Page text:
The calibration process has to be done only the first time you plug in your SIXAXIS, or if you plugin a different joypad. WinSIXAXIS will remember the calibration data even after it exits or after windows restarts.
To reset the calibration data, just click on the Reset Calibration button. Then you can re-calibrate your SIXAXIS.
It’s been about four months since Casio showed the prototype of its high speed digital camera last August at IFA in Berlin. Now Casio has announced they’re going to push this to production as the EXILIM Pro EX-F1. This is the most exciting amateur camera I’ve seen in a long time.
The camera is based on the Sony IMX017CQE 1/1.8” CMOS sensor announced back in February 2007. This sensor is kind of a “light” version of the Sony 12.5MP APS-C IMX021 sensor used in cameras like the Sony Alpha A700 and Nikon D300.
The design of the CMOS sensor used in the EX-F1 is very interesting. Not only is it a CMOS sensor, as opposed to CCD sensors used in most consumer cameras, but it also integrates some really nice features. Some of the sensor’s highlights include on die A/D converters, 12-bit column A/D converters (operating at 10-bit resolution at higher than 15fps), and a 432MHz LVDS interface. Worth noting here are the column A/D converters. This feature allows the sensor to output captured images at the full 6MP resolution at an amazing 60fps. That’s about 425MBs per second of raw pixel data!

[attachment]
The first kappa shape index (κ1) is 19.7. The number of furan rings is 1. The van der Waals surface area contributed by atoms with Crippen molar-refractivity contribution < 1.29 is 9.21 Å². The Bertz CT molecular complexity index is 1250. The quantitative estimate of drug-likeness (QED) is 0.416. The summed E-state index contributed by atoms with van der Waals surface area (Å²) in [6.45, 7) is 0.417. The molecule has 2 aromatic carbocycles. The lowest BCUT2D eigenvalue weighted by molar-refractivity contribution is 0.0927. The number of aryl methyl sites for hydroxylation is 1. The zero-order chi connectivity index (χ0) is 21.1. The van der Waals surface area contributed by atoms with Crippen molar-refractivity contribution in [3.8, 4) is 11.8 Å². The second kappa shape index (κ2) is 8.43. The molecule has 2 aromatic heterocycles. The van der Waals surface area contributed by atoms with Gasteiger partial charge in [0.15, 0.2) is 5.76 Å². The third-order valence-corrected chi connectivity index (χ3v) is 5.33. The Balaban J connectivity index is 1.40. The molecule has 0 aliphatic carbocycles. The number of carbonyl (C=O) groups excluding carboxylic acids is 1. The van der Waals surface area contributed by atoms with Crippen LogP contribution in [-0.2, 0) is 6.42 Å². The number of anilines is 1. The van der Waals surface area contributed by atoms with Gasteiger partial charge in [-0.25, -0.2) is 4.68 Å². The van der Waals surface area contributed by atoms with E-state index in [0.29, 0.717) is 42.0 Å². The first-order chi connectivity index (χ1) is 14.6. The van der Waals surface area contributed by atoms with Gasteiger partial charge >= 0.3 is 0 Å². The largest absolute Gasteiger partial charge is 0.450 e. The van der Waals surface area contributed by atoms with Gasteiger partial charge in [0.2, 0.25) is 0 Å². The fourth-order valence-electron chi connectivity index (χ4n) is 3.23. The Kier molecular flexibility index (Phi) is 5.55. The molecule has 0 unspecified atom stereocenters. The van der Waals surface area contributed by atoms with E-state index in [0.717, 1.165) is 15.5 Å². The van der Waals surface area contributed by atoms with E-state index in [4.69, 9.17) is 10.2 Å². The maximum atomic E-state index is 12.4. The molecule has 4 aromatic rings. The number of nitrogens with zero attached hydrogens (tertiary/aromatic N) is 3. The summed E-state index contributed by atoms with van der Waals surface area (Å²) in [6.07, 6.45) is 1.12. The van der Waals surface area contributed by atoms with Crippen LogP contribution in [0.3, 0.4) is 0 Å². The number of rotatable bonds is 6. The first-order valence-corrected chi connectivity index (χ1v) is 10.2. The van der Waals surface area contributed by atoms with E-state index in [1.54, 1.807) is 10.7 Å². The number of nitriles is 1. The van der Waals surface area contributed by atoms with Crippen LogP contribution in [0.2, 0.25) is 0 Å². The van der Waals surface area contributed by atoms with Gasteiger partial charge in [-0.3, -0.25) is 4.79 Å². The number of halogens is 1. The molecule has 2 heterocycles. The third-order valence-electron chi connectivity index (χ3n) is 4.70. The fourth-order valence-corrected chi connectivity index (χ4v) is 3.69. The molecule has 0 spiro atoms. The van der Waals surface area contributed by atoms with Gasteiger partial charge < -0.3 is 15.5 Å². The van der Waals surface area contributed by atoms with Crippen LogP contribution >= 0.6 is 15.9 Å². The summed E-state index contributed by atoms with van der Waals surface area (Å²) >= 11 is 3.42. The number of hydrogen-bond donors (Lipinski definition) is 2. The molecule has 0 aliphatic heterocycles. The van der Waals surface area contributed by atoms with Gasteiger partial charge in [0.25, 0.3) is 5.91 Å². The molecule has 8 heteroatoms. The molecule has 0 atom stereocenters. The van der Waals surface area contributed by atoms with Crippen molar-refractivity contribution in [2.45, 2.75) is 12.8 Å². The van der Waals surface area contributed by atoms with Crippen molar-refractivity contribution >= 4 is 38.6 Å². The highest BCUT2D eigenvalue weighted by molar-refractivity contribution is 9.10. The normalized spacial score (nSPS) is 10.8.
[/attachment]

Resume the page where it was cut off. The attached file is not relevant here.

Casio aren’t saying much about the image processing engine they’re using in the EX-F1. It sure is a smart design, but I doubt there’s any ground breaking technology here in terms of image processing speed. The mere fact that the EX-F1 is a consumer camera means the Casio engineers don’t have a large R&D budget (when compared to professional DLSRs) or designs that require expensive manufacturing processes.
To get an idea how much processing power is required to crunch through all the data the Sony sensor can cram out, take the Canon 1D Mark III as an example. With its 10fps 10.1MP sensor outputting around 170MBs per second, the camera needed TWO full fledged DIGIC III processors to be able to go through all that data in realtime. I don’t think that Casio was somehow able to design an ASIC that is several times more powerful than the Canon DIGIC III processor used in the $5,000 MarkIII yet cheap enough to make for them to be able to cram it in a sub $1,000 camera.
So, how did Casio manage to do it?
I think the answer lied in the mini site Casio had for the prototype. Unfortunately, now that the camera has been officially announced, that mini site has been pulled down.
Within that site was an image of the image processing board for the prototype of the EX-F1. On that board, one could clearly see the image processing ASIC surrounded by two other chips. I think those chips were DRAM chips. Most probably two 2Gbit (256MB) DDR DRAM chips.